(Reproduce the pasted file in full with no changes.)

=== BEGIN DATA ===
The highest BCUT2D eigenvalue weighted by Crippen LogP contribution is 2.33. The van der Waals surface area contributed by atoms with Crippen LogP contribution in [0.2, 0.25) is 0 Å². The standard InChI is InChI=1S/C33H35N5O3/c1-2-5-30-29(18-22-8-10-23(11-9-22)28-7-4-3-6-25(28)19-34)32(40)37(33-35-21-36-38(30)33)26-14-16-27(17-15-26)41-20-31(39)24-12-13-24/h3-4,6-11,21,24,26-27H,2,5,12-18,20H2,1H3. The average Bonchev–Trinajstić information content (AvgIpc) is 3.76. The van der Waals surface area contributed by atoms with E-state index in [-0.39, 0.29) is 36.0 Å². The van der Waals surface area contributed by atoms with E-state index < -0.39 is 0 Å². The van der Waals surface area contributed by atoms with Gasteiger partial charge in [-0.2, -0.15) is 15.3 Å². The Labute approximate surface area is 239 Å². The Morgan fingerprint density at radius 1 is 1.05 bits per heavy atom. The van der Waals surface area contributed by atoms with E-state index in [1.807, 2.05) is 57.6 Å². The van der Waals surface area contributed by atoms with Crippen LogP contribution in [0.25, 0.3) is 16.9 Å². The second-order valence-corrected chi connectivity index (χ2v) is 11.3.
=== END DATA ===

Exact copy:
The highest BCUT2D eigenvalue weighted by Crippen LogP contribution is 2.33. The van der Waals surface area contributed by atoms with Crippen LogP contribution in [0.2, 0.25) is 0 Å². The standard InChI is InChI=1S/C33H35N5O3/c1-2-5-30-29(18-22-8-10-23(11-9-22)28-7-4-3-6-25(28)19-34)32(40)37(33-35-21-36-38(30)33)26-14-16-27(17-15-26)41-20-31(39)24-12-13-24/h3-4,6-11,21,24,26-27H,2,5,12-18,20H2,1H3. The average Bonchev–Trinajstić information content (AvgIpc) is 3.76. The van der Waals surface area contributed by atoms with E-state index in [-0.39, 0.29) is 36.0 Å². The van der Waals surface area contributed by atoms with E-state index < -0.39 is 0 Å². The van der Waals surface area contributed by atoms with Gasteiger partial charge in [-0.2, -0.15) is 15.3 Å². The Labute approximate surface area is 239 Å². The Morgan fingerprint density at radius 1 is 1.05 bits per heavy atom. The van der Waals surface area contributed by atoms with E-state index in [1.807, 2.05) is 57.6 Å². The van der Waals surface area contributed by atoms with Crippen LogP contribution in [0.25, 0.3) is 16.9 Å². The second-order valence-corrected chi connectivity index (χ2v) is 11.3.